I am pleased that this issue of our newsletter includes input from Roberta Chinsky Matuson, president of Human Resource Solutions. She is an internationally recognized expert on recruitment, retention, and creating intergenerational harmony at work. Roberta and I will be rolling out a new suite of services to help organizations maximize profitability by retaining key staff and enhancing customer loyalty. Our expertise in the generations will enable us to key in on those factors that solidify your relationship with your employees. This will be essential as labor becomes scarcer. Contact us today for a preview of what's to come.
My son Ben is about to enter the job market. He just graduated Clark University summa cum laude as a government major specializing in international relations. A few months ago he said to me, “I know that making money is important, but what I really want to do is make a difference in the world.”
My son is a typical “Millennial” (also called “Nexters” or Generation Y) (i.e., those born after 1980). What motivates them is different than what motivated my Baby-boom generation peers and me. Getting ahead and succeeding financially are important to them but other things are important as well. Here are a few characteristics of today’s millennials:
Millennials possess an earnestness and willingness to grapple with questions of ethics and morality that link them to the idealism once held by their Baby Boomer parents.
Ambition is not in their vocabulary. Millennials have grown up wanting very little. They haven’t had to compete heavily, like their predecessors, for those few plum jobs. They’ll move up on their own terms.
Work-life balance is more than just a buzzword. They have seen their baby-boomer parents work themselves to the ground and they know that there is more to life than work. They are seeking to have fun both at work and away from work.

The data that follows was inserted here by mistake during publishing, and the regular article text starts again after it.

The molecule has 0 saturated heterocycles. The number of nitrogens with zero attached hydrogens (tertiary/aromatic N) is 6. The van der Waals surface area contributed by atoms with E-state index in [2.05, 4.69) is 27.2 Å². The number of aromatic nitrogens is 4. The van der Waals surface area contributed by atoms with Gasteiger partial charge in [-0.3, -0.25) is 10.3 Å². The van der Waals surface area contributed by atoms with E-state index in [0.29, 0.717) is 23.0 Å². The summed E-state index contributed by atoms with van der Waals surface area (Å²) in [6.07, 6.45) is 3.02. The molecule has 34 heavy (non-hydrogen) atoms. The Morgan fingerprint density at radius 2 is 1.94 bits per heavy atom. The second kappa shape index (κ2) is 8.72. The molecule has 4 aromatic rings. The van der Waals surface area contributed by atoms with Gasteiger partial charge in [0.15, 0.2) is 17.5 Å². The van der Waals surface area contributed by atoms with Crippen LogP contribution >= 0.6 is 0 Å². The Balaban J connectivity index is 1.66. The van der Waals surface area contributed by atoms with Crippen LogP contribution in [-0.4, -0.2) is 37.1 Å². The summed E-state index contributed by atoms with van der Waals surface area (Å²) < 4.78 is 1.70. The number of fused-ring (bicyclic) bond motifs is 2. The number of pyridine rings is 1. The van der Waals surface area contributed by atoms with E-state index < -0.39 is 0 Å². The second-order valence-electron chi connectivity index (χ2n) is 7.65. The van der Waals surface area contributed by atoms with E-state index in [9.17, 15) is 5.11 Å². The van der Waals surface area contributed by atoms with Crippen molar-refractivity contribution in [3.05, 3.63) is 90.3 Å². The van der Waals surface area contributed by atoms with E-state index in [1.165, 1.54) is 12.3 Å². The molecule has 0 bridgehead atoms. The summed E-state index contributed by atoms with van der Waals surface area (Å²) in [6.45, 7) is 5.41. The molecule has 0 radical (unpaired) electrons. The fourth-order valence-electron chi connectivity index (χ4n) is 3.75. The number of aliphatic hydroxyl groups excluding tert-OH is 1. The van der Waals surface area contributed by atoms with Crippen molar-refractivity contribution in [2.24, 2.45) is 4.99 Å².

Constant feedback is important to them. Millennials are accustomed to instant feedback. College grades are posted online as soon as tests are scored; bank account information is available 24/7. They want to know how they are doing on a daily basis.
Long-term organizational loyalty is not important. They embrace change and are not afraid of changing jobs and organizations frequently.
Millennials pose challenges for many organizations today. A good salary, the promise of bonuses and pay increases, promotions, and long-term job security are the currency upon which many organizations rely to entice employees to join and stay. But if new employees don't find these appealing, organizations must seek alternative methods for attracting, motivating, and retaining employees.
Organizations invest a great deal of money hiring and training young employees only to find that they are moving on after a year or two.
WHAT TO DO
If you continue to use the methods of the past for attracting, motivating, and retaining young employees, you will fail. Your organization will become a revolving door and your profits will surely suffer.
- Bruce L. Katcher
Bruce Katcher, PhD is President of Discovery Surveys, Inc. His firm conducts customized employee opinion and customer satisfaction surveys. Learn more at www.DiscoverySurveys.com. He can be reached at BKatcher@DiscoverySurveys.com or 888-784-4367.